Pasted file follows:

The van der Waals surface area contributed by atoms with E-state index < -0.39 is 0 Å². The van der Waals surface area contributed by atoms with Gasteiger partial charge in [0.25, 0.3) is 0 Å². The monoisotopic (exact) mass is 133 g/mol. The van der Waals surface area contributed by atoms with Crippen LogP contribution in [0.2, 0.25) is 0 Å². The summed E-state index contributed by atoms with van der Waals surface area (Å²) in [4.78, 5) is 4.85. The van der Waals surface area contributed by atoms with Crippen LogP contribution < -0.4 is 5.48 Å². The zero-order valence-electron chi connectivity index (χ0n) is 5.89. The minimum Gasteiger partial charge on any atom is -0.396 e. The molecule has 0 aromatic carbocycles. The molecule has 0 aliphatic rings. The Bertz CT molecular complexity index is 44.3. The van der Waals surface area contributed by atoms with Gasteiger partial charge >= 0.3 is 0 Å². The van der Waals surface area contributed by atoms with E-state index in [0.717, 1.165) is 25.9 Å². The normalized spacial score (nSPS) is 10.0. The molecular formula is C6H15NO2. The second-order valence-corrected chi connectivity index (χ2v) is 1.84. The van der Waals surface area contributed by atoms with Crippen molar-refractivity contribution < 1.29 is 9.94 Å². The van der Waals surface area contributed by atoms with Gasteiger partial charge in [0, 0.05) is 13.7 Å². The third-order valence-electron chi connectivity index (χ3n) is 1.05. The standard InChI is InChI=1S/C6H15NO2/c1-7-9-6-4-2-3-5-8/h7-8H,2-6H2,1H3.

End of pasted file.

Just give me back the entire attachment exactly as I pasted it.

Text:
The van der Waals surface area contributed by atoms with E-state index < -0.39 is 0 Å². The van der Waals surface area contributed by atoms with Gasteiger partial charge in [0.25, 0.3) is 0 Å². The monoisotopic (exact) mass is 133 g/mol. The van der Waals surface area contributed by atoms with Crippen LogP contribution in [0.2, 0.25) is 0 Å². The summed E-state index contributed by atoms with van der Waals surface area (Å²) in [4.78, 5) is 4.85. The van der Waals surface area contributed by atoms with Crippen LogP contribution < -0.4 is 5.48 Å². The zero-order valence-electron chi connectivity index (χ0n) is 5.89. The minimum Gasteiger partial charge on any atom is -0.396 e. The molecule has 0 aromatic carbocycles. The molecule has 0 aliphatic rings. The Bertz CT molecular complexity index is 44.3. The van der Waals surface area contributed by atoms with Gasteiger partial charge >= 0.3 is 0 Å². The van der Waals surface area contributed by atoms with E-state index in [0.717, 1.165) is 25.9 Å². The normalized spacial score (nSPS) is 10.0. The molecular formula is C6H15NO2. The second-order valence-corrected chi connectivity index (χ2v) is 1.84. The van der Waals surface area contributed by atoms with Crippen molar-refractivity contribution < 1.29 is 9.94 Å². The van der Waals surface area contributed by atoms with Gasteiger partial charge in [0, 0.05) is 13.7 Å². The third-order valence-electron chi connectivity index (χ3n) is 1.05. The standard InChI is InChI=1S/C6H15NO2/c1-7-9-6-4-2-3-5-8/h7-8H,2-6H2,1H3.